To conclude, I will let Marissa Mayer explain the success of google’s home page again, but the sentence is true for any efficient frictionless system:
« It gives you what you want when you want it, rather than everything you could ever want, even when you don’t. »
Limits of Frictionlessness
On consumers and apathy
As on an iced lake, a frictionless design forces the user to be comfortably passive, pushed from A to B. With B being often decided by the designer rather than by the user.
We let Facebook remind us of memories from 5 years ago, even if those memories were not ones that we necessarily wanted to remember. We wait for google search to tell us what it is that we were looking for, even if its suggestions are sometimes on the verge of what is politically correct.
As Csikszentmihalyi (1999) notes:
« Societies are usually structured so that the majority is led to believe that their well-being depends on being passive and contented. »
The current cult of frictionlessness faces the risk to go in that direction and confirm people as consumers rather than producers. And because it removes all obstacles, it may also remove opportunities for challenges. In his theory of flow, Csikszentmihalyi (1999), explains that a person experiences flow when the challenges she faces are perceived to be equal to her skills. On the contrary, when both challenges and skills are low, she experiences apathy. It is a very negative state that we as individuals tend to escape and characterized by a lack of attention and engagement (Delle Fave, Massimini, 2005). So why are we thriving to create the conditions for such experience?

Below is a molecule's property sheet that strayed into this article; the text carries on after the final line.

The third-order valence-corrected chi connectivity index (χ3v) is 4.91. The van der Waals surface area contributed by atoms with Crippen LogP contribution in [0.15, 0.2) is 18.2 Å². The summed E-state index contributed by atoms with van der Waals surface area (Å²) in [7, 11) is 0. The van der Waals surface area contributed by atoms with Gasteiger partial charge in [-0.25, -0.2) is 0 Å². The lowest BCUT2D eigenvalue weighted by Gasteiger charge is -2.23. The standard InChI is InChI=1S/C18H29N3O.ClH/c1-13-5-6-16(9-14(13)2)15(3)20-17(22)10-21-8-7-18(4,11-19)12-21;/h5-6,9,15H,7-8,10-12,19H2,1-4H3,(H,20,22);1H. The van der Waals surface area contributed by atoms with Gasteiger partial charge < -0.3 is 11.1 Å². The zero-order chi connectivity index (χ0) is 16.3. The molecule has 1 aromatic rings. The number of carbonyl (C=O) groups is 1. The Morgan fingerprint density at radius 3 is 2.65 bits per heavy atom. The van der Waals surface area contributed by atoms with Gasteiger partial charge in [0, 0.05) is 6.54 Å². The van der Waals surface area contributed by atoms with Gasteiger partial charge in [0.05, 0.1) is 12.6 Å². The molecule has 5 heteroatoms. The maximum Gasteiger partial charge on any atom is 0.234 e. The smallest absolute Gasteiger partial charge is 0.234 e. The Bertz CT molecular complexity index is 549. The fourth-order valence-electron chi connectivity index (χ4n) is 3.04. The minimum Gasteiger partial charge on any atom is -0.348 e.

Lack of understanding and loss of control
The goal of frictionless experiences is to simplify our lives. Freeing up brain space and time for us to be better individuals and engage in things we really care about. It is a very noble idea but the systems we are dealing with are more and more complex and the idea of a simple, seamless interaction doesn’t allow us to apprehend their complexity. In a very interesting article, the Used Future Manifesto, Kate Mew (2014) says that by extreme simplification « we took our eyes off the workings of the worlds around us ». We are hiding hugely complex things behind overly simple interfaces. We don’t understand the systems that rule our lives and that we use everyday.
This lack of understanding leads us to feel uncomfortable because, as Don Norman notes (1998), we consequently feel out of control and we do not know how to respond, how to deal with an unexpected result or a mistake. We are not able to decide consciously when and how to engage with a system. According to Marc Ratto (2007) this is dangerous to our critical thinking because we don’t have the resources to object and critique a system we don’t comprehend, neither can we interact meaningfully with it.